This might serve as a rare reminder that navigation apps also offer potential economic positives to those communities that find themselves targeted by rerouted drivers, who might come upon eateries or businesses they wouldn’t have found otherwise by using the apps. Gladys Calero, who has owned Rumba Cafe for 15 years, told me that “people from all over” North Jersey come to eat at her cozy Colombian restaurant. But since the restrictions, she has seen a “big decline in foot traffic,” and that every local business she knows has been affected. “There are just less cars here now,” she said. The banner, she said, “was one of the solutions they think will help,” but she’s not holding her breath. “Let’s see when the seasons change,” she told me around lunchtime. “Maybe things will get better.”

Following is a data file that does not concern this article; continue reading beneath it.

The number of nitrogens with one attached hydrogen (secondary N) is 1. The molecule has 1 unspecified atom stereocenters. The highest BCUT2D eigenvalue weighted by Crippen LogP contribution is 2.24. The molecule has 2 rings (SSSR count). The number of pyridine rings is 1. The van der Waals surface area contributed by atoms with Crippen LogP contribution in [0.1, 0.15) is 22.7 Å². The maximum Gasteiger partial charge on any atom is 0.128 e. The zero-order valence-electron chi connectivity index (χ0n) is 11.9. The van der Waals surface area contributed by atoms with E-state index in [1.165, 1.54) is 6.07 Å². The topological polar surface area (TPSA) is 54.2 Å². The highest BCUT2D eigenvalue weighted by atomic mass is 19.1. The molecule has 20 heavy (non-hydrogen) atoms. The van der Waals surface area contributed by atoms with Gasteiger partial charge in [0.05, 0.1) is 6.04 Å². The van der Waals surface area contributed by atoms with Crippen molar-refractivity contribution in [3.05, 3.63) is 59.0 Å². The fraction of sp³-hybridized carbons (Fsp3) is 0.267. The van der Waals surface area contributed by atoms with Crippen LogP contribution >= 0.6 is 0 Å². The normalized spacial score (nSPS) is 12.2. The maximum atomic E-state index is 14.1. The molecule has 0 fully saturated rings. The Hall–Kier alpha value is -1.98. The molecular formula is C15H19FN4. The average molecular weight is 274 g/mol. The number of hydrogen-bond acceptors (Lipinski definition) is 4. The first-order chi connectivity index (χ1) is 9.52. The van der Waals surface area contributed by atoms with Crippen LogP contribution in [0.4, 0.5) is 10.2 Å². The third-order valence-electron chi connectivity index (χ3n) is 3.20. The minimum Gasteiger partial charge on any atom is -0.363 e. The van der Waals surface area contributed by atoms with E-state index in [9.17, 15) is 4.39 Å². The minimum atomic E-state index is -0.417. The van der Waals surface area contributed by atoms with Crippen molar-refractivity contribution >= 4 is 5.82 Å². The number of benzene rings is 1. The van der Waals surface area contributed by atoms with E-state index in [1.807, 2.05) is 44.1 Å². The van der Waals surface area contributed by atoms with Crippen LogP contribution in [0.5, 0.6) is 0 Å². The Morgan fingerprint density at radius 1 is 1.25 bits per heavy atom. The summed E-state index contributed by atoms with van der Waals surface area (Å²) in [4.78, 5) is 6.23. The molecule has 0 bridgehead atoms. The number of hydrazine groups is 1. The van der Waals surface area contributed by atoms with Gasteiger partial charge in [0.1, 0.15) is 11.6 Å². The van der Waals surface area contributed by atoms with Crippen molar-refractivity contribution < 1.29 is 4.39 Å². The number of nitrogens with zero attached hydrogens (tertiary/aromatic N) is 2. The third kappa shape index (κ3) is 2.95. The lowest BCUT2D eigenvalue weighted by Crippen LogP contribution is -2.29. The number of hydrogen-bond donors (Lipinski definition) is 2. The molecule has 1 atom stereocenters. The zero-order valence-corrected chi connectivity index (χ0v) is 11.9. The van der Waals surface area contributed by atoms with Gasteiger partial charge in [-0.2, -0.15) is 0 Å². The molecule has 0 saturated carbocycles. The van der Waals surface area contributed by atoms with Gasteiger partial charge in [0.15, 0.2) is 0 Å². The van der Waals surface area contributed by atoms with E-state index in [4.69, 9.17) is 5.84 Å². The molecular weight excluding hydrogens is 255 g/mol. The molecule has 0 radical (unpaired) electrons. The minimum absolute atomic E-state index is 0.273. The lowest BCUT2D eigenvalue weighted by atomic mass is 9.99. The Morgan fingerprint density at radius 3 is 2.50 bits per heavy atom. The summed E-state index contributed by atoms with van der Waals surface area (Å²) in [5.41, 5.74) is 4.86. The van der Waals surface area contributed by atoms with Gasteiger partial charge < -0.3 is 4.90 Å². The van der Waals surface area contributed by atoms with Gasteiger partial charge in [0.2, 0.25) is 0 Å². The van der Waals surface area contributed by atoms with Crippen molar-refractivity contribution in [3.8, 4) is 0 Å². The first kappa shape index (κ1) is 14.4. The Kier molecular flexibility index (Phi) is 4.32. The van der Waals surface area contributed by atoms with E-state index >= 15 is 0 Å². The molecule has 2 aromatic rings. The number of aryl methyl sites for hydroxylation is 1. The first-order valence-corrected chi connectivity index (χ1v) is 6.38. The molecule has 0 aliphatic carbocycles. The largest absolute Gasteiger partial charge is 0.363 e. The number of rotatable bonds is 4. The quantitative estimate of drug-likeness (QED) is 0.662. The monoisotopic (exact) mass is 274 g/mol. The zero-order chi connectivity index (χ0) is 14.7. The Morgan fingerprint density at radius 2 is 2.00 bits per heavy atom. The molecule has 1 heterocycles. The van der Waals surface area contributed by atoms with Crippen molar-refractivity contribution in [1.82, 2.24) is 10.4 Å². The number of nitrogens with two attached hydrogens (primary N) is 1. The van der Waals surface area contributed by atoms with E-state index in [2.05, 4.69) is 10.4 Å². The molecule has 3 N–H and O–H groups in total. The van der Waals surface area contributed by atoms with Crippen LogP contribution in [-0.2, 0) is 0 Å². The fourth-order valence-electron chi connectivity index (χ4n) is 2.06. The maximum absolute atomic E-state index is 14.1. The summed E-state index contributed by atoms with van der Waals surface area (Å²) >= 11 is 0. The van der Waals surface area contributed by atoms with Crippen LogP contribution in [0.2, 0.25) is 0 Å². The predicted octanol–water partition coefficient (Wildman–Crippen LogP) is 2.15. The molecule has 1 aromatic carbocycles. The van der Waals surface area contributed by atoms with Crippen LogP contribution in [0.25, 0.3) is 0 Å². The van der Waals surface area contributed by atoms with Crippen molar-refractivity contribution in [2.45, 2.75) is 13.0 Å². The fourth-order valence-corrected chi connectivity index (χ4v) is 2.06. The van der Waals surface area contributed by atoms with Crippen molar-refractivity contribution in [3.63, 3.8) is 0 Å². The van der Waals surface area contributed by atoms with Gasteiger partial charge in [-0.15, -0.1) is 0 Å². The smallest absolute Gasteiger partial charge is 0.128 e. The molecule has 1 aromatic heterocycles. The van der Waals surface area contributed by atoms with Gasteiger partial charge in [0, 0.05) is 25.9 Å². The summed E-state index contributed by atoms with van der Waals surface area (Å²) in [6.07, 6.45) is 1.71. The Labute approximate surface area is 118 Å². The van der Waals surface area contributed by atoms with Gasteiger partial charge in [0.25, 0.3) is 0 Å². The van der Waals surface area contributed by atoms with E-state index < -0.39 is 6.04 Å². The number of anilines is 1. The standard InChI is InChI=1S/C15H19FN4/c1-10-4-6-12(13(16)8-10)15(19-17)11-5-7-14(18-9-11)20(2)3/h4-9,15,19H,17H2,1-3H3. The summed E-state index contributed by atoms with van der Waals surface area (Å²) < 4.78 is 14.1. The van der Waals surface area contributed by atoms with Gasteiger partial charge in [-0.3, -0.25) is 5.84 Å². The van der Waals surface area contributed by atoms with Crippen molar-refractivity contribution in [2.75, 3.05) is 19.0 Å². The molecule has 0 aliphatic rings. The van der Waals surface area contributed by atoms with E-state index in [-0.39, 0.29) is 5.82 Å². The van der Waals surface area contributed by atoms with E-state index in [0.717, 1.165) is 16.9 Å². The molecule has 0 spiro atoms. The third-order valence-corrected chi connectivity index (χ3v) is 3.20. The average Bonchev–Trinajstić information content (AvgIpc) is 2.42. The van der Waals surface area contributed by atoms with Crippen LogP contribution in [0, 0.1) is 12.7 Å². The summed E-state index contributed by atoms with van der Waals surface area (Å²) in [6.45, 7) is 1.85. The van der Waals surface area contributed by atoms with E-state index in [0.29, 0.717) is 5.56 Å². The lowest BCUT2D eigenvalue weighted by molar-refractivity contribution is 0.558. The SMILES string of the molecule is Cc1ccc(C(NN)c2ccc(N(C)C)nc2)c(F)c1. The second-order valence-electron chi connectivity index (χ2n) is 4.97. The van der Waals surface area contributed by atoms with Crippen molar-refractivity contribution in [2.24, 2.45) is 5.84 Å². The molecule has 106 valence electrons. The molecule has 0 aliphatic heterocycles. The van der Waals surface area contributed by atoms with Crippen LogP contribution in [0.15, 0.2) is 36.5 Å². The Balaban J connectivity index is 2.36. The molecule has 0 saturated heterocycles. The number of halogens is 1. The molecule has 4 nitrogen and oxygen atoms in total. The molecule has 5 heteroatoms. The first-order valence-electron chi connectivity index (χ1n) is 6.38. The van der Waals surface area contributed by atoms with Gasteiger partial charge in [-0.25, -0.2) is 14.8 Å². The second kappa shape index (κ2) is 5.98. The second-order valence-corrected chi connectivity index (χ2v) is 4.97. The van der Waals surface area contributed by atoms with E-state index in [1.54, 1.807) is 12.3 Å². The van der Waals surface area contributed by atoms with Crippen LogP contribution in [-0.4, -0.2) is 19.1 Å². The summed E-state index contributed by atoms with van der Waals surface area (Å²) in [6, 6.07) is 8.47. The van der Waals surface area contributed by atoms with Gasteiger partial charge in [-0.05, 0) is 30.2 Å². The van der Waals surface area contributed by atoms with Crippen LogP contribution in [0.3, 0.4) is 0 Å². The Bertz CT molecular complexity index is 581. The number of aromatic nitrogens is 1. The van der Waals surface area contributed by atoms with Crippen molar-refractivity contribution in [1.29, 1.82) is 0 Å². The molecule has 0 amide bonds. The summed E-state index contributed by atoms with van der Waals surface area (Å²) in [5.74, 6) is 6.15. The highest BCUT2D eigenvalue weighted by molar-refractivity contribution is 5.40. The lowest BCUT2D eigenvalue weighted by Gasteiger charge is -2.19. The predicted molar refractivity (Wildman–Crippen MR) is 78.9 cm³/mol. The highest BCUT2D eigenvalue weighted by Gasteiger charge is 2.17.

The economic impact issue was also the most divisive. Most of the small business owners I spoke with refused to give their names, out of fear of retribution from customers, who, they said, believe that the businesses are putting profits over traffic safety. “When a customer walks in,” one employee told me, “I never know who supports the laws, and who doesn’t.” There was also a race factor: The town boasts a growing Asian population, largely Korean-American; several business owners who’ve resisted the law said they have received hateful remarks for speaking out against it. In the end, they all repeatedly stressed that they wanted what was best for Leonia.